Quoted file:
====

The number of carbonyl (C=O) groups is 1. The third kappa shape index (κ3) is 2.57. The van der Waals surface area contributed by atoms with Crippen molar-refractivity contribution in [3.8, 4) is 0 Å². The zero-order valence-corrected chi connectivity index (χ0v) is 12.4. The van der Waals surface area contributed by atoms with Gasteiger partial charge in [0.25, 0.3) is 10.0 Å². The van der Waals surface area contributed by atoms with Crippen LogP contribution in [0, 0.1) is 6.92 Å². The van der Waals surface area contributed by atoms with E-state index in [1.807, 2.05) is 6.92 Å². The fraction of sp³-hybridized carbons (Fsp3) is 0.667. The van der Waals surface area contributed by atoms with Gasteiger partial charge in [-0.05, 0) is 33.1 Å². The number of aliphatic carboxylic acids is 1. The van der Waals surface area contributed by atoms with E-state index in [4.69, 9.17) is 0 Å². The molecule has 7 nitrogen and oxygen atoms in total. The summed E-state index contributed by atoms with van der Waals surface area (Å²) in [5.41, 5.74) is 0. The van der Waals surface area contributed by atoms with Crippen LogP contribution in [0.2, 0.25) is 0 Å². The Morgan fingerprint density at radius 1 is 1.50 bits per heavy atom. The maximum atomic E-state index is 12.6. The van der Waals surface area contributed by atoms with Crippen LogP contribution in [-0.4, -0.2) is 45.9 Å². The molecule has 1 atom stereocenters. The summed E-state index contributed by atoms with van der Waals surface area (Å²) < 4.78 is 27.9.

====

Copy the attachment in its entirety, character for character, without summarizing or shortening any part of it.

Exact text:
The number of carbonyl (C=O) groups is 1. The third kappa shape index (κ3) is 2.57. The van der Waals surface area contributed by atoms with Crippen molar-refractivity contribution in [3.8, 4) is 0 Å². The zero-order valence-corrected chi connectivity index (χ0v) is 12.4. The van der Waals surface area contributed by atoms with Gasteiger partial charge in [0.25, 0.3) is 10.0 Å². The van der Waals surface area contributed by atoms with Crippen LogP contribution in [0, 0.1) is 6.92 Å². The van der Waals surface area contributed by atoms with E-state index in [1.807, 2.05) is 6.92 Å². The fraction of sp³-hybridized carbons (Fsp3) is 0.667. The van der Waals surface area contributed by atoms with Gasteiger partial charge in [-0.05, 0) is 33.1 Å². The number of aliphatic carboxylic acids is 1. The van der Waals surface area contributed by atoms with E-state index in [4.69, 9.17) is 0 Å². The molecule has 7 nitrogen and oxygen atoms in total. The summed E-state index contributed by atoms with van der Waals surface area (Å²) in [5.41, 5.74) is 0. The van der Waals surface area contributed by atoms with Crippen LogP contribution in [0.2, 0.25) is 0 Å². The Morgan fingerprint density at radius 1 is 1.50 bits per heavy atom. The maximum atomic E-state index is 12.6. The van der Waals surface area contributed by atoms with Crippen LogP contribution in [-0.4, -0.2) is 45.9 Å². The molecule has 1 atom stereocenters. The summed E-state index contributed by atoms with van der Waals surface area (Å²) < 4.78 is 27.9.